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COURT RULING STRIKES DOWN BANK PRACTICES


SunSentinel

By Aaron L. Gordon, Esq., Corporate General Counsel; LM Funding, Tampa, FL

With a recent ruling by Florida’s Fifth District Court of Appeals, Florida’s community associations scored a victory which will provide them with financial relief during the fragile real estate recovery.

It marks a turning point in associations’ battle against foreclosing lien holders who seek protection – as first mortgagees – from the Safe Harbor guidelines. In the event of a foreclosure, by the first mortgage holder, these associations are entitled to a minimal payment of delinquent assessments of just 12 months or 1 percent of the mortgage amount, whichever is less. Those days are gone.

Financial institutions have been wrongly claiming first mortgagee status, thereby preventing associations from collecting more than the minimum.

That’s what happened in Bermuda Dunes Private Residences vs. Bank of America. With a systematic process, BofA sold the loan to another mortgagee and after foreclosure claimed first mortgagee status, when its new role had been solely to service the loan. We can assume that other lenders use this strategy to limit payments to associations.

In its ruling, the court stated: “it is necessarily the entity having rights and obligations under the mortgage at the time of foreclosure, whether as a first mortgagee or as a successor assignee, that is the key factor.” Tampa-based Business Law Group made arguments that will provide millions of dollars to associations throughout Florida.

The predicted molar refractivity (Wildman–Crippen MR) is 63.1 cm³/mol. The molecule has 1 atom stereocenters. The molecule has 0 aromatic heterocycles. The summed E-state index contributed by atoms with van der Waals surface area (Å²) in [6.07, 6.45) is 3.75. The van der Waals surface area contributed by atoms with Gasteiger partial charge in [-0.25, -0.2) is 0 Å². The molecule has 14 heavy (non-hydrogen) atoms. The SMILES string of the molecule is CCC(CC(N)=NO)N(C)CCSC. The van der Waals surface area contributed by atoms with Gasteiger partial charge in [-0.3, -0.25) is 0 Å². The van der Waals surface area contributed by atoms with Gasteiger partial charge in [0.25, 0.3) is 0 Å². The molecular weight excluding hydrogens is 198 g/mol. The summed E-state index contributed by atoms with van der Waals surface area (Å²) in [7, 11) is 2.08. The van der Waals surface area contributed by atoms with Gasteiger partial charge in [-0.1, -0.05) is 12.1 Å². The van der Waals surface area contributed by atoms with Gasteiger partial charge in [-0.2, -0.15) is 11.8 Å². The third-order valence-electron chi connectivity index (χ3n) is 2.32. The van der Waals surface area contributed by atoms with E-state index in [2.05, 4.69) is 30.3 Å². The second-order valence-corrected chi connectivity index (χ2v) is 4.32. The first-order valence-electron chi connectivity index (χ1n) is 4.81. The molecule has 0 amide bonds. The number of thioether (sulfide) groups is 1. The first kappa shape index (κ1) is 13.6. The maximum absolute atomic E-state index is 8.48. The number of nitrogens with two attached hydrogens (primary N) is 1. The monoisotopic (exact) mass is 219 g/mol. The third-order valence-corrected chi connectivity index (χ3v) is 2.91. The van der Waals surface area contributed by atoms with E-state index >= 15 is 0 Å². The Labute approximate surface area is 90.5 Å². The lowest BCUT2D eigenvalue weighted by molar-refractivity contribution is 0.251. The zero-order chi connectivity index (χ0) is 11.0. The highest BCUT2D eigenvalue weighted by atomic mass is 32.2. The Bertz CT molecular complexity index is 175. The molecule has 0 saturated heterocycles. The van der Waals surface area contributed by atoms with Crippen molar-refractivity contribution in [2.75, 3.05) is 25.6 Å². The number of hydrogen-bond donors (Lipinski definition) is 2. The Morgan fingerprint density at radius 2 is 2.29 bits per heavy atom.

This ruling paves a path for associations in Florida to attack non-existent chains of mortgage ownership. Now, community associations won’t have to settle for the Safe Harbor payoffs because the onus of proving “first mortgagee” status is now on the financial institution, allowing associations to collect the full amount of delinquent assessments.

Aggressive associations can expect much greater payoffs.

Our legislators inserted Safe-Harbor language into our statutes years ago to incentivize lenders to make loans, which allow Floridians to become homeowners. There have been abuses, but the judiciary in Florida seems to have had enough and has taken an important step in assisting troubled associations.

This article originally appeared on Sun-Sentinel.com